Islamabad: An orphaned Asian black bear cub recently rescued by animal rights activists from the illegal wildlife traders in Pakistan is now making a quick recovery in Islamabad.
The nearly three-months-old bear named Daboo had a traumatic childhood as the poachers in Neelum Valley of Kashmir killed his mother and abducted the little one. He might have ended up in the transnational wildlife trafficking network or as a dancing bear on the streets had a local animal activist not bought him from the hunter.
“The cub was very young, hardly a month old, and his situation was critical with a severe infection in ears. He was scared, starved and part of his ears cut off,” Anila Umair, the animal rights activist who bought and nursed back the bear to health, told Gulf News. She along with another activist Anna Kazmi got the cub for Rs70,000 (US$440) from a person in contact with the poacher.
Daboo was given a temporary refuge and treatment by a vet as Anila made arrangements for his new home. “Our first concern was his health and we did everything for his survival,” said Anila, the founder of Critters Ark animal welfare organisation. At the same time, she started contacting local and global sanctuaries so he could “live safely and happily”. After caring for a month, they decided to give the cub into the care of the Islamabad Wildlife Management Board (IWMB). However, a day before the sendoff on May 26, Punjab Wildlife Department confiscated the bear and transferred it to Lahore Zoo as it is illegal to own a wild animal.
Animal lovers raised a hue and cry on social media saying that wild animals do not belong to the zoo, emphasising that IWMB was better equipped than Lahore Zoo to provide Daboo with the care, enrichment, nutrition and space he needs. With the help of lawyers, activists and officials including Anila, Anna, Yasmin Ali Zaidi, Hassan Niazi and IG Forests Suleyman Warraich, the little bear was finally transferred to IWMB on June 3.
Daboo enjoying life in his temporary home
Daboo’s traumatic journey from being orphaned and kidnapped to rescue from bear baiting or life in a zoo seems to be over. The latest videos shared by Islamabad wildlife officials showed him climbing trees, taking his first splashy shower in a tub and exploring the nearby home-like natural environment at Margalla Hills National Park (MHNP). Daboo’s adorable videos brought him many visitors but IWMB staff says, “it is harmful for bear to become too attached to humans and he needs peace”, assuring people that they will continue to update about his care and activities on social media.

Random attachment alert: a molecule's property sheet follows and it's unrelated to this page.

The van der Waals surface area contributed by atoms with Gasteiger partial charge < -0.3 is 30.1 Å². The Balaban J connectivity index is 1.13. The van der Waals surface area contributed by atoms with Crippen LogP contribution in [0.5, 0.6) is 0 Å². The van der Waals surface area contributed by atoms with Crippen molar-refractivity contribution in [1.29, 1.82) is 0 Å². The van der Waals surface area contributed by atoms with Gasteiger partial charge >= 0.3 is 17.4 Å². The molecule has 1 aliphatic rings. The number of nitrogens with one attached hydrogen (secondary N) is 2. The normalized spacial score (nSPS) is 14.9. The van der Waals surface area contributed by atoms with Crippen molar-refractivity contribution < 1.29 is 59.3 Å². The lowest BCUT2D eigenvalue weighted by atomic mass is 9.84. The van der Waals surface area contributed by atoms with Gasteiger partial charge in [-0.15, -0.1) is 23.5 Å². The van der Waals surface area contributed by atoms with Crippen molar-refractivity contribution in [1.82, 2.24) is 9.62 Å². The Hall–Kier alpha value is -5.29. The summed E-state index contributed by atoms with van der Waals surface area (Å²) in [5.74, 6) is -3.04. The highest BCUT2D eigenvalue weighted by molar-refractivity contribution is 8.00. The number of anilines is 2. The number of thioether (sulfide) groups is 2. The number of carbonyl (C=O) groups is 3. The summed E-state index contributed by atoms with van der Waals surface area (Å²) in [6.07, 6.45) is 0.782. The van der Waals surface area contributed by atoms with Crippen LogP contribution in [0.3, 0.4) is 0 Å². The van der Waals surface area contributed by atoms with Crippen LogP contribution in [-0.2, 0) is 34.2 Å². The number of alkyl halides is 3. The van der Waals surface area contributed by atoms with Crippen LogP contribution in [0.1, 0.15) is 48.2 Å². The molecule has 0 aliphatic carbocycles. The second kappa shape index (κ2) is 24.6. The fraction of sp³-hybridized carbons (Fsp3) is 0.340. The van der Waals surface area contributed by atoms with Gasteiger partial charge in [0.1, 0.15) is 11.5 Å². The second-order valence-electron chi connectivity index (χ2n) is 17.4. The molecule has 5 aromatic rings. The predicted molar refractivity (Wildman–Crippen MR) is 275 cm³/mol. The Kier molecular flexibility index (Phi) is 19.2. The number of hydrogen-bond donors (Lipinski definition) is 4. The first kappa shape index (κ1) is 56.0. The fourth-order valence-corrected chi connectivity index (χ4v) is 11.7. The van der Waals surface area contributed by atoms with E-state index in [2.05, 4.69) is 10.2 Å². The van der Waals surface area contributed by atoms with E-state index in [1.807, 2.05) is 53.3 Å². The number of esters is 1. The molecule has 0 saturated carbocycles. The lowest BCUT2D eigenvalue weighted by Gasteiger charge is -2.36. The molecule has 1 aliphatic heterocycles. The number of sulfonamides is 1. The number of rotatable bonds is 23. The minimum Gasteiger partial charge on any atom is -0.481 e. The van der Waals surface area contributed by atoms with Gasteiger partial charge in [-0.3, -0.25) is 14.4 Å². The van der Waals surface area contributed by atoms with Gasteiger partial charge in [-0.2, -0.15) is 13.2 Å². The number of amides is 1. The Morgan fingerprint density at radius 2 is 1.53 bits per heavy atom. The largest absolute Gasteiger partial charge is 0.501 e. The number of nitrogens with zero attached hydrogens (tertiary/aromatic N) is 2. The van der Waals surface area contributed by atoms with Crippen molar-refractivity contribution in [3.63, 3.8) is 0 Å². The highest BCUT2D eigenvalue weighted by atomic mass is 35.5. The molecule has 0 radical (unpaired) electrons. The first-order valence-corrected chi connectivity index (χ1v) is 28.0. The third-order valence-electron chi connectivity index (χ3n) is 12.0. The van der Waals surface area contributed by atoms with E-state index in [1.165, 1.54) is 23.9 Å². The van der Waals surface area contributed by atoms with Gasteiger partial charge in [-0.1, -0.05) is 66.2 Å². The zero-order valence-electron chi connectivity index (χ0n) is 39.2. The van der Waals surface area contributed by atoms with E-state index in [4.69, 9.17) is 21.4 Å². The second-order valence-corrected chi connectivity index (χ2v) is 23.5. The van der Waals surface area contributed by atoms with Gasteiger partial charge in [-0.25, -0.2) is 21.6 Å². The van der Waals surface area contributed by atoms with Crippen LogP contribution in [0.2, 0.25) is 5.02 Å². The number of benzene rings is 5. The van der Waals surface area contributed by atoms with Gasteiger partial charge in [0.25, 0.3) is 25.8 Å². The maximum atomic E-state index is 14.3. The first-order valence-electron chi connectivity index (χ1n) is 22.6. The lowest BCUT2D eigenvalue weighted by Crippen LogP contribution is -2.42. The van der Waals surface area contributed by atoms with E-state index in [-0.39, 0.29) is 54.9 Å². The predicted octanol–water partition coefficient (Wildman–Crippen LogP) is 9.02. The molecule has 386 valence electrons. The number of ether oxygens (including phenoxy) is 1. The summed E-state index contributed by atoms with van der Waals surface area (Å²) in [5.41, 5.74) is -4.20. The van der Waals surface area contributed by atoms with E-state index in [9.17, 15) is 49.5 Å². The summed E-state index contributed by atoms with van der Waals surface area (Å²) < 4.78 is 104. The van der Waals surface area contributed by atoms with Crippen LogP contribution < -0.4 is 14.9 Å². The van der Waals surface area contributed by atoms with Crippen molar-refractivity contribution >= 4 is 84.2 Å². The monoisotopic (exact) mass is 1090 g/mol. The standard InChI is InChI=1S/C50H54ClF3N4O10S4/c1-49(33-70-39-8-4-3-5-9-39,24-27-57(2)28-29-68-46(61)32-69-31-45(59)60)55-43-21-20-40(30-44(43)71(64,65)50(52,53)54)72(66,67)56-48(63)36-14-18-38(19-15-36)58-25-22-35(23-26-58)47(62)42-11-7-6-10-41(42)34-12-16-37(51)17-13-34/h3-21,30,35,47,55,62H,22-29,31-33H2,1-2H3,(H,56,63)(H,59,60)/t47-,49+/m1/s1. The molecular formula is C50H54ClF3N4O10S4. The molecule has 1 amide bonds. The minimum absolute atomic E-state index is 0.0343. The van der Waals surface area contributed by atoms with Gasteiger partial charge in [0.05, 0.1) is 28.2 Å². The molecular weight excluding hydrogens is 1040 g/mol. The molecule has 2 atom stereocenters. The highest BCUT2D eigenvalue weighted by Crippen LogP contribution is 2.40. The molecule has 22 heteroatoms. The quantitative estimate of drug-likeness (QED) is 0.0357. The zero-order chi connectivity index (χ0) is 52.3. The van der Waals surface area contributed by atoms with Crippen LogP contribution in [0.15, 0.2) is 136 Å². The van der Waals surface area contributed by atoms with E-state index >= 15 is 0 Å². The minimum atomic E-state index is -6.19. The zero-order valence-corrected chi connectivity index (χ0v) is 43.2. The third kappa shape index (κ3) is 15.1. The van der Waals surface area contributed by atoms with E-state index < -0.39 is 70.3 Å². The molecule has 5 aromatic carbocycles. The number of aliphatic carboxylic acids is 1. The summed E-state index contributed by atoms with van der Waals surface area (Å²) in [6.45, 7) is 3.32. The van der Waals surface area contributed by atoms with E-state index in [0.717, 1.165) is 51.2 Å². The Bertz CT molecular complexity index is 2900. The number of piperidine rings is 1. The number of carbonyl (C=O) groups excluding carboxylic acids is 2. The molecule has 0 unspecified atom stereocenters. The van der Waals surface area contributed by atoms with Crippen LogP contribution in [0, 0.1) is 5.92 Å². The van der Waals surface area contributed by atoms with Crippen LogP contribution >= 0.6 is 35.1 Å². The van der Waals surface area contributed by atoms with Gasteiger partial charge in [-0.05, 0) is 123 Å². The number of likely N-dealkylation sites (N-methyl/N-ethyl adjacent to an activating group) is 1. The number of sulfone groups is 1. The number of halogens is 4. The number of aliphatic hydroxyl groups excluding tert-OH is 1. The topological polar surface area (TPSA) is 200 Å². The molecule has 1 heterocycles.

“Daboo is healthy, active and now exploring his new room ready with enrichments and a cooler” says IWMB chairperson Rina Saeed Khan. The IWMB staffers, Anees and Jibran, who were trained in captive bear care at the Al Mawa sanctuary in Jordan run by Princess Alia Foundation, are taking care of the bear. “Daboo has settled in well in Islamabad and loves being outdoors and climbing trees but at night he has to be indoors as he’s still a baby” Rina told Gulf News.
The bear cub will stay in the care of IWMB staff until they find his new permanent home. Wildlife experts will discuss whether to send him to a bear sanctuary, release back into the wild or unite with other rescued bears. Pakistan’s Balkasar Sanctuary offers a safe home for bears rescued from bear baiting and bear dancing but it is filled beyond capacity, which is why the two Himalayan bears Bubloo and Suzie were sent to Jordan sanctuary when Islamabad Zoo finally closed down in December 2020. The 82-acres zoo premises will be transformed into a wildlife conservation facility.
Asian black bears
The population of Asiatic black bears is declining in most parts of the world and is marked as ‘threatened’ by the International Union for Conservation of Nature (IUCN). “Hunting and habitat loss have reduced black bear populations in Pakistan where poachers routinely steal cubs like Daboo who are then sold off into the cruel practice of bear baiting or bear dancing” says the IWMB statement. Although bear baiting was banned in Pakistan in 1980 and the longtime tradition of bear dancing has nearly ceased to exist in Khyber Pakhtunkhwa, Balochistan and Sindh, the practice still continues in Punjab province.
Cruel bear baiting practice
Bear dancing is a cruel practice where bears are often poached from the wild, and the cubs captured after killing their mothers. The bears are forced to dance or perform on the streets for money. Young animals are prepared for training by having their claws removed to prevent injury to the owner and their teeth filed down. A ring is also inserted into the bear’s nose so the handler can control the animal with a rope. These bears live in a constant state of fear and pain during the cruel training just to entertain people. Bears are typically taught to dance by placing them onto hot metal sheets. As the metal turns hot, the bears would be forced to lift paws in a motion that mimics dancing. This process is repeated over the sound of music, which the bear associates with the pain.